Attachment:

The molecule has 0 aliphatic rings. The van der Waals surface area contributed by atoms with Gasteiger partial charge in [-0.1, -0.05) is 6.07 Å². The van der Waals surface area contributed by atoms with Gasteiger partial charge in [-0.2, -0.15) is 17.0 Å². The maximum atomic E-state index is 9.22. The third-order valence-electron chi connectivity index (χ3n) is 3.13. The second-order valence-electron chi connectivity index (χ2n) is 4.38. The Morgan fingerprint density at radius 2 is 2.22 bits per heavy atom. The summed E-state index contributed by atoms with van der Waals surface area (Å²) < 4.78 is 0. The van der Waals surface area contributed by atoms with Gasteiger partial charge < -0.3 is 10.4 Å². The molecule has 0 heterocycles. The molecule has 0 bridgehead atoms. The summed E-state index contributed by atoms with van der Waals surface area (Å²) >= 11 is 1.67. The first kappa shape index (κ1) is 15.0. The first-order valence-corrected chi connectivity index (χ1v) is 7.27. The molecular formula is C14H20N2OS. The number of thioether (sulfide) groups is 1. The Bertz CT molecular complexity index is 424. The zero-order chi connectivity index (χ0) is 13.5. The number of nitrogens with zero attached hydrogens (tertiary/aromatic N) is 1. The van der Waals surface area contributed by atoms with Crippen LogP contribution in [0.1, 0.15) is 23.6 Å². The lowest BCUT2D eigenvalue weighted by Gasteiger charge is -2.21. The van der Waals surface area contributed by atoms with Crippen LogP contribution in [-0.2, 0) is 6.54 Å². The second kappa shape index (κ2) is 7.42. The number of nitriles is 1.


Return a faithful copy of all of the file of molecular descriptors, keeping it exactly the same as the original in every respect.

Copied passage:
The molecule has 0 aliphatic rings. The van der Waals surface area contributed by atoms with Gasteiger partial charge in [-0.1, -0.05) is 6.07 Å². The van der Waals surface area contributed by atoms with Gasteiger partial charge in [-0.2, -0.15) is 17.0 Å². The maximum atomic E-state index is 9.22. The third-order valence-electron chi connectivity index (χ3n) is 3.13. The second-order valence-electron chi connectivity index (χ2n) is 4.38. The Morgan fingerprint density at radius 2 is 2.22 bits per heavy atom. The summed E-state index contributed by atoms with van der Waals surface area (Å²) < 4.78 is 0. The van der Waals surface area contributed by atoms with Gasteiger partial charge < -0.3 is 10.4 Å². The molecule has 0 heterocycles. The molecule has 0 bridgehead atoms. The summed E-state index contributed by atoms with van der Waals surface area (Å²) >= 11 is 1.67. The first kappa shape index (κ1) is 15.0. The first-order valence-corrected chi connectivity index (χ1v) is 7.27. The molecular formula is C14H20N2OS. The number of thioether (sulfide) groups is 1. The Bertz CT molecular complexity index is 424. The zero-order chi connectivity index (χ0) is 13.5. The number of nitrogens with zero attached hydrogens (tertiary/aromatic N) is 1. The van der Waals surface area contributed by atoms with Crippen LogP contribution in [0.1, 0.15) is 23.6 Å². The lowest BCUT2D eigenvalue weighted by Gasteiger charge is -2.21. The van der Waals surface area contributed by atoms with Crippen LogP contribution in [-0.2, 0) is 6.54 Å². The second kappa shape index (κ2) is 7.42. The number of nitriles is 1.